Can you catch SARS-CoV-2 (COVID-19) twice? It’s possible.
Unfortunately, we aren’t quite sure yet whether (and for how long) people who have recovered from the virus are immune to it after they recover. Having immunity against future COVID-19-related infections makes a huge difference to individuals and society at large. The greater the number of immune people in the population (i.e. herd immunity), the fewer number of susceptible individuals. This would help put an end to the pandemic.
Immunity to coronaviruses that cause the common cold lasts between one and three years. This means that when you are reexposed to the virus, your immune system produces proteins (called antibodies) that stops the virus in its tracks. Antibodies are essentially a little tag placed on the virus, marking it for destruction.
Whether that’s true of COVID-19 or not is still up in the air. Research in China has shown that monkeys infected with this virus appear to be immune from reinfection, but we don’t yet know how long their immunity will last (i.e., if monkeys infected with this virus are immune after 12, 24, and 36 months). From our experience with Coronavirus SARS (Severe Acute Respiratory Syndrome, also known as SARS-CoV-1) 2003 pandemic, immunity reportedly lasted eight to ten years for some coronavirus infections but not all. Secondary infections are usually less severe and less contagious.
Bottom line: caution to survivors of infection with COVID-19 is warranted. You should not assume you’re immune from future infections, at least not at this point in time. Immunity varies from disease to disease. It may be as short as a season, or in some cases may last decades.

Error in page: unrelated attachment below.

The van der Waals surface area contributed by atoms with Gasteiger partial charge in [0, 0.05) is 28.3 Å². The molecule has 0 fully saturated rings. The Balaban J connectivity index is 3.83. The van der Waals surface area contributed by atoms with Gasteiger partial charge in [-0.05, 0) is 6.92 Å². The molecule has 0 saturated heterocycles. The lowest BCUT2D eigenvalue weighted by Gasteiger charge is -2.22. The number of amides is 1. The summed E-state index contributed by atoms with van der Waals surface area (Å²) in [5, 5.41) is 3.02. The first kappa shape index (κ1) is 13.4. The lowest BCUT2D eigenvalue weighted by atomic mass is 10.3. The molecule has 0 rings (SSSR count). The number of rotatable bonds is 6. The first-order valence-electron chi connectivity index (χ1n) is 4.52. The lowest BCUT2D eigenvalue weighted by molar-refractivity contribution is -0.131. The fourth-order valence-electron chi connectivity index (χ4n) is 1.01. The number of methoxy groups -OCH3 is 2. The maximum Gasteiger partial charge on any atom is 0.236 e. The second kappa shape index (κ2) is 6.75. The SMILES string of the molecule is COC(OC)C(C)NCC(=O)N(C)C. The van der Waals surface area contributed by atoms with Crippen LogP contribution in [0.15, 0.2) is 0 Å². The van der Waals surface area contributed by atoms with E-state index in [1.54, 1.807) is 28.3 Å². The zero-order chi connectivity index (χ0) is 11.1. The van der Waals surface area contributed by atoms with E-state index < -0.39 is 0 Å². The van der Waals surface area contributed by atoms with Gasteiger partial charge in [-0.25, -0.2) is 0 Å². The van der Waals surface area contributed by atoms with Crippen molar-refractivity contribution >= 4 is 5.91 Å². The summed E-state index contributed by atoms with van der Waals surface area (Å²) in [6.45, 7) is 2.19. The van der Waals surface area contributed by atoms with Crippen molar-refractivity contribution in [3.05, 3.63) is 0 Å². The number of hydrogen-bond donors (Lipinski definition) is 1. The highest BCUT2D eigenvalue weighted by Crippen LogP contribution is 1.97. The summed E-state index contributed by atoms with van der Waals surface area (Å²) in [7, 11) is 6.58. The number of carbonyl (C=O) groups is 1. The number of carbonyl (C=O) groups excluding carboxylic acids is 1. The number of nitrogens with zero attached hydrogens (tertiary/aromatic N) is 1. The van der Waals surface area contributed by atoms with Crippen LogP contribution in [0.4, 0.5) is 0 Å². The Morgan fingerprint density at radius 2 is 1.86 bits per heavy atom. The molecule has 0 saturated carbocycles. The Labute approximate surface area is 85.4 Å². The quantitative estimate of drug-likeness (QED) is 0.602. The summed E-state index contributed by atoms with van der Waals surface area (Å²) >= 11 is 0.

To illustrate the latter example, consider the measles epidemic in 1846 on an island 200 miles north of Scotland. Virtually everyone got it because measles is one of the most infectious diseases. After the outbreak, there were no cases of measles on the island for 65 years. Then measles came back, and again everyone on the island was infected, except those over 65 because they were still immune.
At present, your best bet is to do all you can to protect yourself from getting COVID-19 the first time by staying at home, especially if you’re sick or live in a city or state that has stay-at-home orders. Wash your hands frequently and thoroughly, don’t shake hands with anyone and try not to touch your face. And if you do contract a mild infection, don’t assume that you’re immune afterward.
As noted in our last blog, Drugs & Immune System Boosters, I highlighted information on the cytokine storm. Inflammation is generated in the form of cytokines, recruiting more white blood cells, to stop the spread of infection. The cytokine storm sets the stage for a severe adverse health outcome.
Again, oxidative damage and cytokine storms are reduced by various natural therapies and lifestyle choices. Quality sleep and stress reduction techniques help to reduce these inflammatory cytokines, thereby decreasing inflammation. Digestive health influences our immune system, so healthy gut function and the microbiome is another helpful player here. These are all preventative measures.
Leading experts in the integrative functional medicine world are recommending the following agents for prevention and after a full recovery:
Preventing COVID-19 infection is in your hands.
We strongly recommend you follow these daily practices.
There is a lot of concern, discussion, and confusion at the moment regarding how best to support your immune system and stay safe going forward.
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Our expert team of integrative holistic practitioners work with patients suffering from chronic health concerns. We take the extra step to understand the root cause and how to optimize every organ’s functioning. By better understanding how your environment directly fits into your overall well-being, we create personalized treatment plans which drive away sickness. To learn more and book an appointment, contact Advanced Health or call 1-415-506-9393.